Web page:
On 29 April 2008, the Department of Health and Children published the third SLÁN survey of lifestyle, attitudes and nutrition in Ireland. The then Minister for Health Promotion and Food Safety, Pat The Cope Gallagher TD, launched the findings for Ireland.1
The survey involved 10,364 face-to-face interviews with adults resident in Ireland, which represented a 62% response rate. The sample was drawn from the GeoDirectory using a multi-stage probability procedure, and was stratified by townland, urban–rural location, age and social class.
Respondents were asked a number of questions about their alcohol and drug use. The responses were weighted for age, gender, marital status, country of birth and ethnicity.
Respondents who had not consumed alcohol in the 12 months prior to the survey included:
· almost one in five of those surveyed
· 23% of women and 15% of men surveyed
· two in five of those aged over 65 years
· almost one-quarter of those classified as social class 5 or 6.2
Respondents who had consumed alcohol four or more times per week in the 12 months prior to the survey included:
· 8% of those surveyed
· 11% of men and 5% of women surveyed
· one in ten of those aged between 45 and 64 years
· one in ten of those classified as social class 1 or 2.2
Respondents who had consumed six or more standard drinks on one or more occasions per week in the 12 months prior to the survey included:
· 28% of those surveyed
· 38% of men and 17% of women surveyed
· two in five of those aged between 18 and 29 years
· just over one-third of those classified as social class 5 or 6.
The proportion reporting that they drank six or more standard drinks on one or more occasion per week in the year prior to the survey fell from 45% in 2002 to 28% in 2007. This decrease was observed across gender, age and social class. Some reduction in the proportion of the population that engaged in binge drinking could be expected as a result of the increase in excise on spirits, but this decrease is larger than expected. In addition, the authors note that this finding must be interpreted with caution because of the change in sample selection and data-collection methods in 2007 compared to those in 2002 and 1998, as shown in Table 1.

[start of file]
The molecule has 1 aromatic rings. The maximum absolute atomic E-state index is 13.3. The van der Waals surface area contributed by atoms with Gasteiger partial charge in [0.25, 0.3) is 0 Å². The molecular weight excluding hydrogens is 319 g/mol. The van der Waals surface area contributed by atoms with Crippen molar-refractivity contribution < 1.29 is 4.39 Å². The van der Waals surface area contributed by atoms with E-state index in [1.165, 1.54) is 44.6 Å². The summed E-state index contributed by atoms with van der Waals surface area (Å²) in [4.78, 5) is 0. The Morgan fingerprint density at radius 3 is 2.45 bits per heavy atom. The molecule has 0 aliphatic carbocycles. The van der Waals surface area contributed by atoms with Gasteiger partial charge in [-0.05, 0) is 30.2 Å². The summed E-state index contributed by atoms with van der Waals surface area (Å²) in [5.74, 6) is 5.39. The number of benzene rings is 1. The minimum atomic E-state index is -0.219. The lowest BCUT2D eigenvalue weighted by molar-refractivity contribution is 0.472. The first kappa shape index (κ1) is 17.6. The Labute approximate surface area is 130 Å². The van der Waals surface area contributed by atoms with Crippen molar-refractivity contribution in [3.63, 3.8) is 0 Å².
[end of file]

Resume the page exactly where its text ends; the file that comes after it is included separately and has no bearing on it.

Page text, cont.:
Sixty-seven per cent of the respondents who drank alcohol were car drivers, of whom 12% reported that they had driven in the year prior to the survey after consuming two or more standard drinks. More men (17%) than women (5%) reported this practice. Respondents classified in social class 5 or 6 were more likely to report this practice than those in other social classes, 15% compared to 12%. The percentage of drivers who reported this practice decreased from 16% in 2002 to 12% in 2007. This decrease is to be expected since random breath testing for drivers was introduced in June 2006. In addition, the different data-collection method used may account for a proportion of the change (Table 1).
Respondents were asked about their use of illegal drugs in the last year (Table 2). Six per cent reported that they had used an illegal drug in the year prior to the survey; the reported use of such drugs was higher for men (9%) than for women (4%). As expected, cannabis was the most commonly used drug. The percentage of those who used cocaine in the last year was surprisingly low at 1%. In general, these data are not comparable to the results of the 2006/7 general population survey by the NACD as the SLÁN survey excluded those between 15 and 17 and included those over 65 years.
In general, the use of confidence intervals would allow commentators to rule out sampling variation when comparing the SLÁN surveys, both over time, and with other surveys completed at the same time.
1. Morgan K, McGee H, Watson D, Perry I, Barry M, Shelley E, Harrington J, Molcho M, Layte R, Tully N, van Lente E, Ward M, Lutomski J , Conroy R and Brugha R (2008) SLÁN 2007: Survey of lifestyle, attitudes & nutrition in Ireland. Main report. Dublin: Department of Health and Children.
2. Central Statistics Office classification by social class: 1. Professional workers; 2. Managerial and technical; 3. Non-manual; 4. Skilled manual; 5. Semi-skilled; 6. Unskilled